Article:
The internal operation of '.' and '-> are nearly identical; S.a is just 'take the base address of the structure, add an offset to it'; or a shorthand (mem+offset) where mem is variable depending on where the function's execution frame is located. On the other hand, P->a is also (mem + offset), only the value comes from the lvalue, instead of just being the address of the lvalue.

It could be that the actual operation of these operators depends on the type of the left hand operator.

struct t {
   struct s *pS;
};

struct v {
   struct t T;
};

struct v * pV;

void f2(void) {
    // there are no times where ->-> is immediately followed with but must always
    // be followed by an identifier, same with '.' except as a parameter '...'; which 
    // is an entirely diffferent operator.
   pV.T.Ps //...
   pV->T->Ps //...
}

One immediate argument was 'clarity' that you know more information if the operators remain the same. That you would know that the above T was a pointer or a struct (whether that information itself is of any use is deatable).

What about the other method of dereferencing? (* identifier)

void g( void ) {
    static struct s S;
    (*pV).T.pS = &S;
    pV->T.pS = &S;
}

In either case above the resulting type of the lvalue is either a struct or union or a pointer to a struct or a pointer to a union, and the token after the operator(s) is(are) an() identifier(s), which is a member of that struct or union.

The meaning of -> and . ...

This is a more complex example. It involves a base class 'b' that has a data state, which is accessed through many levels of indirection in a single expression. (This is not a style or design practice I would recommend, having the partials saved as the result of the check to see if it's valid... )

struct b { // base
	int a; // a value
};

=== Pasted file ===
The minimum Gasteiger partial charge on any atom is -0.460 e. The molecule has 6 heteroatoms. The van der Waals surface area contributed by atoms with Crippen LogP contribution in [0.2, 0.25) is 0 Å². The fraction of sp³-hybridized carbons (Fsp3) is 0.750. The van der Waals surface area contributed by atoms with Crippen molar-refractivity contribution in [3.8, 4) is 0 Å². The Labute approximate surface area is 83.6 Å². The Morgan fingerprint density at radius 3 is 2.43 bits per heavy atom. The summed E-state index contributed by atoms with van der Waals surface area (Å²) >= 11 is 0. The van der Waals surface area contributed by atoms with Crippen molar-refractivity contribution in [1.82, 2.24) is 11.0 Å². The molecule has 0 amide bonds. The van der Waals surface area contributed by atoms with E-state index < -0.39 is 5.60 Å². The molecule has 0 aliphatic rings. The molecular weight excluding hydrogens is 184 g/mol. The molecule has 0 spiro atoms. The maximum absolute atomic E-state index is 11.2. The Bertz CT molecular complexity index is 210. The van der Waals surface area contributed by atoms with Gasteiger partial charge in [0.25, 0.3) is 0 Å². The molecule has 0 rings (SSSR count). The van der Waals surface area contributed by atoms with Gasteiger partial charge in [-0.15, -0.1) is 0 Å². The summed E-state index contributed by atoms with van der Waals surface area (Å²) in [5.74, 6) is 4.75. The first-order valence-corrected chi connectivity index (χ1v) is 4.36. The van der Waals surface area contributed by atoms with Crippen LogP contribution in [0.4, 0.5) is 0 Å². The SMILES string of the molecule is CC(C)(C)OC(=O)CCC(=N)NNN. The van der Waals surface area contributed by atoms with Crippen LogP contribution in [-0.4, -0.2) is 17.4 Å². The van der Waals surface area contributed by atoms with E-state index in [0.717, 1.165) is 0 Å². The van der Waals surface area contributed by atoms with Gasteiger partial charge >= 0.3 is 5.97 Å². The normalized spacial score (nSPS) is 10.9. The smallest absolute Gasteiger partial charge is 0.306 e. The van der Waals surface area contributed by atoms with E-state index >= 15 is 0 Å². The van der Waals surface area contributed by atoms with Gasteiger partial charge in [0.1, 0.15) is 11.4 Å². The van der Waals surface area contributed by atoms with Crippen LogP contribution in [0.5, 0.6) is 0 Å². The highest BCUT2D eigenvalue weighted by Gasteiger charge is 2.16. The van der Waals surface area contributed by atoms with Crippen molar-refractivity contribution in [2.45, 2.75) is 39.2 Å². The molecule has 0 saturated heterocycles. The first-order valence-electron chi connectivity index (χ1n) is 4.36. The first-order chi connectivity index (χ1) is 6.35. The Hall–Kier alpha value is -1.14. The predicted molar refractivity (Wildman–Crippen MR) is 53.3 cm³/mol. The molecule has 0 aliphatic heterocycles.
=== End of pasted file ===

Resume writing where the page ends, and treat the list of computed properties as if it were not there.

struct f { // functional 1
	struct b b;
}

struct g { // functional 2
	struct b b;
}

struct h { // merge
	struct f *f;
	struct g g;
};

struct s { 
	struct h h;
	struct h *ph;
}


void f( void ) {
	struct s S;
	sturct s *pS;
	
	S.ph = &h;
	S.ph->f = NULL;
	S.ph->g.a = 3;
	
	s.ph->f.b.a = 3; // with new syntax seg fault, but stylistitically -> was used only once
	s.ph->f->b.a = 3; // you would know you only had to check two pointers.
	s.ph.f.b.a = 3; // total adoption, JS style, every '.' access is considered illegal,
	              //   and there's 3 places you need to check if it's a valid pointer; when in reality it's only 2.	
}

Continued

(more on above style)

	struct h *ph_;
	if( ph_ = s.ph ) {
		struct f *pf;
		if( pf = ph_.f ){
			// and really this would be  b_set_a( &pf.b, 3 );
			pf.b .a = 3;
		}
	}

That does remind me of the other extension, of declared variables with the scope of an expression and its following statement block... like for( int .. ) or while( int ... ); why can't I just arbitraily ( int a, ( a = otherfactors * otherscalars ) ) { ... well I guess if( ... ) but that's a different proposal.

C++ Compiler modification notes

The implementation of the correction, is a matter of finding where the error is generated when using '.' to indirect a pointer, and work backwards; an exception handler can be added for 'if left hand value is a pointer to a class/struct use that instead'. It's a matter of decision of how the stanard is worded whether this should also be applied recursively for 'pointer to pointer to...'.